Fishing charter business owner focuses on family fun
Tearin’ Em Up! Charters LLC of Sarasota County
Tired of working 80+ hours per week as a chef, United States Army Military Police Corps veteran, Doug Ricciardi decided he wanted something else out of life. “I always loved fishing,” he said. “My dad’s a chef but my grandfather was a fisherman and a crabber, so I was the one when I was a little kid hanging out at all the fishing piers showing the people how to take the fish off the hook.”
Out of his love for fishing and the water, Tearin’ Em Up Fishing Charters was created in 2006. Ricciardi’s business specializes in fishing with families and “bringing people out on the water and having a good time.”
Owning a business has its ups and downs. For Ricciardi, it was as challenge from the start, considering he didn’t know how to drive a boat.
“They don’t teach you how to drive a boat in captain’s class,” he laughed. “They teach you the rules of the road. So, I got bumpers. I bumped into everything at first.”
Used to being a producer and creating business for himself, Ricciardi started to get nervous when the COVID-19 pandemic hit. “Airports were closed,” he said. “Hotels were closed. No one was coming down to fish. Originally, I applied for a SBA loan and I wasn’t able to get it, so they got me in contact with the SBDC at USF and Bradley Mix.”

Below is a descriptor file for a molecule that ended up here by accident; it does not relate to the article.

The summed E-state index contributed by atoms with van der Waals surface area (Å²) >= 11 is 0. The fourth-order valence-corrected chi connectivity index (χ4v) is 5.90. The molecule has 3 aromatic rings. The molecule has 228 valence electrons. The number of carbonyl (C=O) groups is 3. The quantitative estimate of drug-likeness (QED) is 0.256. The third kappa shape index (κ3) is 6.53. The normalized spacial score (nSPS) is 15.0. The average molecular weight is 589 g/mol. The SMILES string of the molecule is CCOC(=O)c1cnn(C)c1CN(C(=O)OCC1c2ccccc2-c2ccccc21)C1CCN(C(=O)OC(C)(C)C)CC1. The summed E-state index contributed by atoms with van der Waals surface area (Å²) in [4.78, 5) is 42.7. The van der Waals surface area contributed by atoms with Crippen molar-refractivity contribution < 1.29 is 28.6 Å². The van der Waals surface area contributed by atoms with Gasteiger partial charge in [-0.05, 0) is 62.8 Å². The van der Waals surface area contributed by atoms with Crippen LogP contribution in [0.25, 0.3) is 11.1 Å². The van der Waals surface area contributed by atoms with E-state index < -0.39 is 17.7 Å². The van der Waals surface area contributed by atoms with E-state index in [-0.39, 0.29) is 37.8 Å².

Mix, a business consultant based in Bradenton, was able to assist Ricciardi through the process of applying for both the SBA’s Economic Injury Disaster Loan and the Paycheck Protection Program (PPP). Mix also stepped him through how to apply for PPP forgiveness. “Brad was able to get me some funds to help me get a new motor,” Riccardi said. “I also bought two trailers and I wouldn’t have been able to afford this had I not gotten the EIDL loan.”
Mix also connected Ricciardi with Gina Smith, a search engine optimization specialist with the Florida SBDC at University of South Florida. After two sessions with Smith, Ricciardi was able to save $500 per month in advertising costs by optimizing his website. “My Internet presence has doubled if you look at my analytics from when I met with Gina to what it is now. I was at 100 percent of last year in July, which has helped me book every day,” he said.
What does come naturally for Ricciardi is the customer service aspect of his business. “It’s really not about catching fish, it’s about making a connection with people,” he said. “I’ve had plenty of trips where I caught a million fish and the people were miserable, and I’ve had trips where we caught no fish and the people love me.”
Moving forward, Ricciardi hopes to sell both of his boats and purchase a bigger pontoon boat that will feature fishing and a grill, enabling him to do shore lunches. Regardless, he intends to continue utilizing the Florida SBDC at USF moving forward.
“I wouldn’t be here without the help of Brad and the SBDC at USF because he gave me the confidence to look into the things that I needed to do to help bring my business together and keep it together, both with educational resources and financial resources,” he said.